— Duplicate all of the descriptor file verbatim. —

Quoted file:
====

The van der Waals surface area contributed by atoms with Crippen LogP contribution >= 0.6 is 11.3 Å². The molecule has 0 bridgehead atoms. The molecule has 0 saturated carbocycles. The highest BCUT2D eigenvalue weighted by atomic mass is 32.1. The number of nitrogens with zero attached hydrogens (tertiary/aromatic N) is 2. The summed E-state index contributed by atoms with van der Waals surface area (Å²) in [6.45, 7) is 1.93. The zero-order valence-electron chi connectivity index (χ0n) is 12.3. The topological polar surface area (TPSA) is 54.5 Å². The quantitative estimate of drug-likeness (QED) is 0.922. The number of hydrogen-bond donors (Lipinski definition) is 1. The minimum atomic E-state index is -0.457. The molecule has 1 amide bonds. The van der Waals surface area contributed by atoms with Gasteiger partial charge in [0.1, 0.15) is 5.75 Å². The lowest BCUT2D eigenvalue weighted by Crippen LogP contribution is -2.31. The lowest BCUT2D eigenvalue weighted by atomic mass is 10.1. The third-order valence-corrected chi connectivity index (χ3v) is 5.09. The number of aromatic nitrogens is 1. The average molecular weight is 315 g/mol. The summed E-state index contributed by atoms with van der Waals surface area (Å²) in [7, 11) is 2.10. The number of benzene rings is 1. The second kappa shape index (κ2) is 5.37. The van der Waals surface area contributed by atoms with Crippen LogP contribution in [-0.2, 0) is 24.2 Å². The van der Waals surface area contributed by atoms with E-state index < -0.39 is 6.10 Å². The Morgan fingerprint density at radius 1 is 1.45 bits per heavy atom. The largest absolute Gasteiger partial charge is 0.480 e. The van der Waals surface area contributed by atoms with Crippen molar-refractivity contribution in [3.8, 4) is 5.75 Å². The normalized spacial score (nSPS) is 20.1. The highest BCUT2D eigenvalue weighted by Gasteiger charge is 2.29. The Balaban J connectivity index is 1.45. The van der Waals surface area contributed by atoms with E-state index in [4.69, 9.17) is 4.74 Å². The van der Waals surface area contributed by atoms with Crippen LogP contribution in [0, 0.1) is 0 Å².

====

The van der Waals surface area contributed by atoms with Crippen LogP contribution >= 0.6 is 11.3 Å². The molecule has 0 bridgehead atoms. The molecule has 0 saturated carbocycles. The highest BCUT2D eigenvalue weighted by atomic mass is 32.1. The number of nitrogens with zero attached hydrogens (tertiary/aromatic N) is 2. The summed E-state index contributed by atoms with van der Waals surface area (Å²) in [6.45, 7) is 1.93. The zero-order valence-electron chi connectivity index (χ0n) is 12.3. The topological polar surface area (TPSA) is 54.5 Å². The quantitative estimate of drug-likeness (QED) is 0.922. The number of hydrogen-bond donors (Lipinski definition) is 1. The minimum atomic E-state index is -0.457. The molecule has 1 amide bonds. The van der Waals surface area contributed by atoms with Gasteiger partial charge in [0.1, 0.15) is 5.75 Å². The lowest BCUT2D eigenvalue weighted by Crippen LogP contribution is -2.31. The lowest BCUT2D eigenvalue weighted by atomic mass is 10.1. The third-order valence-corrected chi connectivity index (χ3v) is 5.09. The number of aromatic nitrogens is 1. The average molecular weight is 315 g/mol. The summed E-state index contributed by atoms with van der Waals surface area (Å²) in [7, 11) is 2.10. The number of benzene rings is 1. The second kappa shape index (κ2) is 5.37. The van der Waals surface area contributed by atoms with Crippen LogP contribution in [-0.2, 0) is 24.2 Å². The van der Waals surface area contributed by atoms with E-state index < -0.39 is 6.10 Å². The Morgan fingerprint density at radius 1 is 1.45 bits per heavy atom. The largest absolute Gasteiger partial charge is 0.480 e. The van der Waals surface area contributed by atoms with Crippen molar-refractivity contribution in [3.8, 4) is 5.75 Å². The normalized spacial score (nSPS) is 20.1. The highest BCUT2D eigenvalue weighted by Gasteiger charge is 2.29. The Balaban J connectivity index is 1.45. The van der Waals surface area contributed by atoms with E-state index in [4.69, 9.17) is 4.74 Å². The van der Waals surface area contributed by atoms with Crippen LogP contribution in [0, 0.1) is 0 Å².